Sudan, the northern white rhino, was the last male of this species to survive. Known as “the gentle giant”, he arrived on December 20, 2009, at the Ol Pejeta Conservancy, a wildlife sanctuary in Kenya, along with three other northern white rhinos. Today his legacy depends on his daughter, his granddaughter and science.
Sudan died in 2018 at age 45 (the equivalent of 90 human years) and became a symbol of ongoing rhino conservation efforts and a stark reminder of the danger of extinction that so many species face today.
It was born in 1973 in Shambe, in what is now the African country of South Sudan, and is believed to be the last northern white rhino to be born in the wild. Three years later, he was taken to the Dvur Králové Zoo, in then Czechoslovakia, where he stood 6 feet tall and weighed 5,000 pounds (about the same as a midsize car weighs). There he also had two daughters.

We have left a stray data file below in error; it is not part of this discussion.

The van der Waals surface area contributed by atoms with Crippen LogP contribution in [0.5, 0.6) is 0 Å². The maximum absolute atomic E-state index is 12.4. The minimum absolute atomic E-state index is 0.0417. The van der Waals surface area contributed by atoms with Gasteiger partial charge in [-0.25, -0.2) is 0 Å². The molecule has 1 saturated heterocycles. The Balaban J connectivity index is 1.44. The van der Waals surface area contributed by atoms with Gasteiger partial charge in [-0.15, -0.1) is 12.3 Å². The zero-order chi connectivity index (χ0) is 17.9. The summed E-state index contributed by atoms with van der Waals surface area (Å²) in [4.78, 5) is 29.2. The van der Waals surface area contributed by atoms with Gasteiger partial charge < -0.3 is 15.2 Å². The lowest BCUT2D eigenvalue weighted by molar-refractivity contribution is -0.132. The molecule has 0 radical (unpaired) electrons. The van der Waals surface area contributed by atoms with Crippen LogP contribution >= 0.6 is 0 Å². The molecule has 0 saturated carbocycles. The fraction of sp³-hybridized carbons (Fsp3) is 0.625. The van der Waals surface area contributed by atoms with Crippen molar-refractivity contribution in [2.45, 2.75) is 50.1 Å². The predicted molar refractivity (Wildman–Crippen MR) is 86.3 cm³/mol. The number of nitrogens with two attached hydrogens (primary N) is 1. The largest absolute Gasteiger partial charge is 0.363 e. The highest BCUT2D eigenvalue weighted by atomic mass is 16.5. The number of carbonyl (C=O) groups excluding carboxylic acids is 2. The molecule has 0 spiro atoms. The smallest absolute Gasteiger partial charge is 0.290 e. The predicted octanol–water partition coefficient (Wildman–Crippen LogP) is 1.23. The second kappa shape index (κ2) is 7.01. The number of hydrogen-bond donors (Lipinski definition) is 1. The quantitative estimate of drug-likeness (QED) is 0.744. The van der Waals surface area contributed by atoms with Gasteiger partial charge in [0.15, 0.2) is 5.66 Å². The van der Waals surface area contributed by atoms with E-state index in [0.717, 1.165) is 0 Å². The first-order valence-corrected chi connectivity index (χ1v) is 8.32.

On December 20, 2009, after the northern white rhino was declared endangered in the wild, four rhinos – including Sudan, his daughter Najin, and his granddaughter Fatu – were transferred back to Africa to their native habitat. Eleven years after that fact, Google decided to remember this rhino with a doodle.
At the time, conservationists believed that the natural environment of the Ol Pejeta Conservancy would encourage reproduction among rhinos, but after several years, veterinarians concluded that natural reproduction is probably not possible.
However, there is still hope. Scientists are working to develop in vitro fertilization techniques to save this subspecies from extinction. For now, Sudan’s legacy rests in the hands of Najin and Fatu – the last two northern white rhinos in the world.